Diet affects mental health: Brain Health
The Journal of Brain Research aims to disseminate knowledge and promote discussion through the publication of peer-reviewed, high quality research papers on all topics related to Neuroscience.
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research is finding that a nutritious diet isn't just good for the body; it's great for the brain, too. The knowledge is giving rise to a concept called "nutritional (or food) psychiatry."
But diet is potentially the most powerful intervention we have. By helping people shape their diets, we can improve their mental health and decrease their risk of psychiatric disorders."
"the risk of depression increases about 80% when you compare teens with the lowest-quality diet, or what we call the Western diet, to those who eat a higher-quality, whole-foods diet. The risk of attention-deficit disorder (ADD) doubles. A very large body of evidence now exists that suggests diet is as important to mental health as it is to physical health.
There is increasing evidence of a link between a poor diet and the worsening of mood disorders, including anxiety and depression. However, many common beliefs about the health effects of certain foods are not supported by solid evidence”.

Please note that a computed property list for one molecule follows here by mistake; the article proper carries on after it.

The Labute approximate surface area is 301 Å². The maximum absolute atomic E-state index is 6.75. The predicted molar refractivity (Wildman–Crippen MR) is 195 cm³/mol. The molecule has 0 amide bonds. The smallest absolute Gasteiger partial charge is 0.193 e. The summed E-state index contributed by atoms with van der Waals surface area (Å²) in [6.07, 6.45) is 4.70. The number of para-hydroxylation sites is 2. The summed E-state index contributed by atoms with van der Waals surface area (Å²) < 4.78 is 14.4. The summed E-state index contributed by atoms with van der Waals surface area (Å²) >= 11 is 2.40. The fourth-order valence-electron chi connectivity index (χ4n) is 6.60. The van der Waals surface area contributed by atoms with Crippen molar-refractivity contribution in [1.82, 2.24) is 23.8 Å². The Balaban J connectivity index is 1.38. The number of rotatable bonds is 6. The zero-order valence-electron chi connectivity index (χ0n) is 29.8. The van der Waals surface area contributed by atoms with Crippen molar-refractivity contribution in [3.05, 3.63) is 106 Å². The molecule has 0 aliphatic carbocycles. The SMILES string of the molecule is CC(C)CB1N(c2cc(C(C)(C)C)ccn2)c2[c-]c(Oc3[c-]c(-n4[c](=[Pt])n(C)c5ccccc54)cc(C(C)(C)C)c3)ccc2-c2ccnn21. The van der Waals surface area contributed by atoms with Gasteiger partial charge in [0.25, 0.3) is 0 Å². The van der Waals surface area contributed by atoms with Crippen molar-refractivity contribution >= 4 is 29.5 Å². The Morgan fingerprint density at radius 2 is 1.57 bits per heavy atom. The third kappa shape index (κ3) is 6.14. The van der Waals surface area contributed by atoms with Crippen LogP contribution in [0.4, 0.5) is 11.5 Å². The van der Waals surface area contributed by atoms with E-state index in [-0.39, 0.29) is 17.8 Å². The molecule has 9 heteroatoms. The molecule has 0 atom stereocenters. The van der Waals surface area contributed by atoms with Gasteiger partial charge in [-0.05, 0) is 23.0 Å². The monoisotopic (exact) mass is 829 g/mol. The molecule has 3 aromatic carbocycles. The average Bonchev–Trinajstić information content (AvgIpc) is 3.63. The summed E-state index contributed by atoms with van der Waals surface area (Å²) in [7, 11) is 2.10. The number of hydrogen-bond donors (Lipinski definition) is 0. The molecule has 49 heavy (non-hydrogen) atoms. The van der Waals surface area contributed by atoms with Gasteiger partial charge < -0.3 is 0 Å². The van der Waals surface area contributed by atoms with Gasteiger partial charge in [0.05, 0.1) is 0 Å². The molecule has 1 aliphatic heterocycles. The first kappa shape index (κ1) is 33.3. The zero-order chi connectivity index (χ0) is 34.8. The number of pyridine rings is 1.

The researchers found that there are some areas where this link between diet and mental health is firmly established, such as the ability of a high fat and low carbohydrate diet (a ketogenic diet) to help children with epilepsy, and the effect of vitamin B12 deficiency on fatigue, poor memory, and depression.
They also found that there is good evidence that a Mediterranean diet, rich in vegetables and olive oil, shows mental health benefits, such as giving some protection against depression and anxiety. However, for many foods or supplements, the evidence is inconclusive, as for example with the use of vitamin D supplements, or with foods believed to be associated with ADHD or autism.
“The interface between gut and the brain on the one side and diet and mental health on the other side is one of the most debated issues in biological psychiatry at the moment, and is an exciting development which has gained momentum in the last decade. Many high-quality findings (mainly from animal studies) have been published in top notch journals in recent years, but this contrasts with the comparative shortage of hard evidence on how nutrition and mental health are connected in humans.
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All the manuscripts published by Journal of Brain Research are available freely online immediately after publication without any subscription charges or registration.
Journal of Brain Research